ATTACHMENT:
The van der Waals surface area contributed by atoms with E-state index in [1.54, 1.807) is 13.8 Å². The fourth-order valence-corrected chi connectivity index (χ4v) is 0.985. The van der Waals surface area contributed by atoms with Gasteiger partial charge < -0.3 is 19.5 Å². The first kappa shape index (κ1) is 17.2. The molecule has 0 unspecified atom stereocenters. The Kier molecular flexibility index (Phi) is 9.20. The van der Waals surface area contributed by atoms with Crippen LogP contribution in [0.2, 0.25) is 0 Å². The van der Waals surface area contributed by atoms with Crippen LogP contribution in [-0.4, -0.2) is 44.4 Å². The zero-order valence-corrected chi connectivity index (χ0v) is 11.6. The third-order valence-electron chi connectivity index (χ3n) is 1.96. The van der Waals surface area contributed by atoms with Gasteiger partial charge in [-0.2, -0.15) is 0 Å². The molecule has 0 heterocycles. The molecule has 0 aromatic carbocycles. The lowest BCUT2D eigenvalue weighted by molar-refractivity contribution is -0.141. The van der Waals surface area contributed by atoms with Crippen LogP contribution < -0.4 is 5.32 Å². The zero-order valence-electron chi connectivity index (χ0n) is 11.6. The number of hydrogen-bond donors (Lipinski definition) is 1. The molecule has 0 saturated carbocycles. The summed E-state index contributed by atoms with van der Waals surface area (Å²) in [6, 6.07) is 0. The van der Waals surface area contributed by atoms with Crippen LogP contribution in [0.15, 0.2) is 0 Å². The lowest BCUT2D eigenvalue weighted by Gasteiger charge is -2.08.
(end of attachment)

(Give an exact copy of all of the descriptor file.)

The van der Waals surface area contributed by atoms with E-state index in [1.54, 1.807) is 13.8 Å². The fourth-order valence-corrected chi connectivity index (χ4v) is 0.985. The van der Waals surface area contributed by atoms with Gasteiger partial charge < -0.3 is 19.5 Å². The first kappa shape index (κ1) is 17.2. The molecule has 0 unspecified atom stereocenters. The Kier molecular flexibility index (Phi) is 9.20. The van der Waals surface area contributed by atoms with Crippen LogP contribution in [0.2, 0.25) is 0 Å². The van der Waals surface area contributed by atoms with Crippen LogP contribution in [-0.4, -0.2) is 44.4 Å². The zero-order valence-corrected chi connectivity index (χ0v) is 11.6. The third-order valence-electron chi connectivity index (χ3n) is 1.96. The van der Waals surface area contributed by atoms with Gasteiger partial charge in [-0.2, -0.15) is 0 Å². The molecule has 0 heterocycles. The molecule has 0 aromatic carbocycles. The lowest BCUT2D eigenvalue weighted by molar-refractivity contribution is -0.141. The van der Waals surface area contributed by atoms with Crippen LogP contribution < -0.4 is 5.32 Å². The zero-order valence-electron chi connectivity index (χ0n) is 11.6. The number of hydrogen-bond donors (Lipinski definition) is 1. The molecule has 0 saturated carbocycles. The summed E-state index contributed by atoms with van der Waals surface area (Å²) in [6, 6.07) is 0. The van der Waals surface area contributed by atoms with Crippen LogP contribution in [0.15, 0.2) is 0 Å². The lowest BCUT2D eigenvalue weighted by Gasteiger charge is -2.08.